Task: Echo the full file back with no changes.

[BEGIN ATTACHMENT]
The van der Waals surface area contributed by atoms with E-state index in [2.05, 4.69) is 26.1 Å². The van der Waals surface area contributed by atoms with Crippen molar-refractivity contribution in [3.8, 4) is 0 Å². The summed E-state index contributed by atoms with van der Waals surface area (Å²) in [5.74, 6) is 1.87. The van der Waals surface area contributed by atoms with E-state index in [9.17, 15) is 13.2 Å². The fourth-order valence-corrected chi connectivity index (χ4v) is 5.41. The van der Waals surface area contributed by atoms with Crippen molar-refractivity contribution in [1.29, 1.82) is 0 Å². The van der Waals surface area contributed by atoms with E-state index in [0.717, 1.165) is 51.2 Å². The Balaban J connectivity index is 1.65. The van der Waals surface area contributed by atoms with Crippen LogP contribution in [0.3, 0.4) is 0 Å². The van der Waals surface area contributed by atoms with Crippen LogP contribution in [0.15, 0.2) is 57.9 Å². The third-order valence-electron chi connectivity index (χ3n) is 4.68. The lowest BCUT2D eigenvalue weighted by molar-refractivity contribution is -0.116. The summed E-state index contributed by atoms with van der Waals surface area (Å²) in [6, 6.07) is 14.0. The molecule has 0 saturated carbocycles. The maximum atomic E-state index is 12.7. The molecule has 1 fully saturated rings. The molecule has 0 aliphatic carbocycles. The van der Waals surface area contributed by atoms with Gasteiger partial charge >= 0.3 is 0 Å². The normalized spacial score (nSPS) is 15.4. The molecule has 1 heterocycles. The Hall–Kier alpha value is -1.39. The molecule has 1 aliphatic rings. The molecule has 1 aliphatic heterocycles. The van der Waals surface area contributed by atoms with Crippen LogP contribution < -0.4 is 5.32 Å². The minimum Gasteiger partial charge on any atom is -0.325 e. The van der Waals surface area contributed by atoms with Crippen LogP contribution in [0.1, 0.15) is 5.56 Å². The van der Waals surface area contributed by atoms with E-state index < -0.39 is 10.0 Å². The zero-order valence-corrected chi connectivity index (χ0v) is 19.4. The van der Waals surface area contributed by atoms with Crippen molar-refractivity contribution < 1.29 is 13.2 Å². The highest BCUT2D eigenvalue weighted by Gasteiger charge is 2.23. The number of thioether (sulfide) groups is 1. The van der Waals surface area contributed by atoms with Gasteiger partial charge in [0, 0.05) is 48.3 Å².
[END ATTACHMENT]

The van der Waals surface area contributed by atoms with E-state index in [2.05, 4.69) is 26.1 Å². The van der Waals surface area contributed by atoms with Crippen molar-refractivity contribution in [3.8, 4) is 0 Å². The summed E-state index contributed by atoms with van der Waals surface area (Å²) in [5.74, 6) is 1.87. The van der Waals surface area contributed by atoms with E-state index in [9.17, 15) is 13.2 Å². The fourth-order valence-corrected chi connectivity index (χ4v) is 5.41. The van der Waals surface area contributed by atoms with Crippen molar-refractivity contribution in [1.29, 1.82) is 0 Å². The van der Waals surface area contributed by atoms with E-state index in [0.717, 1.165) is 51.2 Å². The Balaban J connectivity index is 1.65. The van der Waals surface area contributed by atoms with Crippen LogP contribution in [0.3, 0.4) is 0 Å². The van der Waals surface area contributed by atoms with Crippen LogP contribution in [0.15, 0.2) is 57.9 Å². The third-order valence-electron chi connectivity index (χ3n) is 4.68. The lowest BCUT2D eigenvalue weighted by molar-refractivity contribution is -0.116. The summed E-state index contributed by atoms with van der Waals surface area (Å²) in [6, 6.07) is 14.0. The molecule has 0 saturated carbocycles. The maximum atomic E-state index is 12.7. The molecule has 1 fully saturated rings. The molecule has 0 aliphatic carbocycles. The van der Waals surface area contributed by atoms with Gasteiger partial charge >= 0.3 is 0 Å². The normalized spacial score (nSPS) is 15.4. The molecule has 1 heterocycles. The Hall–Kier alpha value is -1.39. The molecule has 1 aliphatic rings. The molecule has 1 aliphatic heterocycles. The van der Waals surface area contributed by atoms with Crippen LogP contribution < -0.4 is 5.32 Å². The minimum Gasteiger partial charge on any atom is -0.325 e. The van der Waals surface area contributed by atoms with Crippen LogP contribution in [0.1, 0.15) is 5.56 Å². The van der Waals surface area contributed by atoms with E-state index < -0.39 is 10.0 Å². The zero-order valence-corrected chi connectivity index (χ0v) is 19.4. The van der Waals surface area contributed by atoms with Crippen molar-refractivity contribution < 1.29 is 13.2 Å². The highest BCUT2D eigenvalue weighted by Gasteiger charge is 2.23. The number of thioether (sulfide) groups is 1. The van der Waals surface area contributed by atoms with Gasteiger partial charge in [0, 0.05) is 48.3 Å².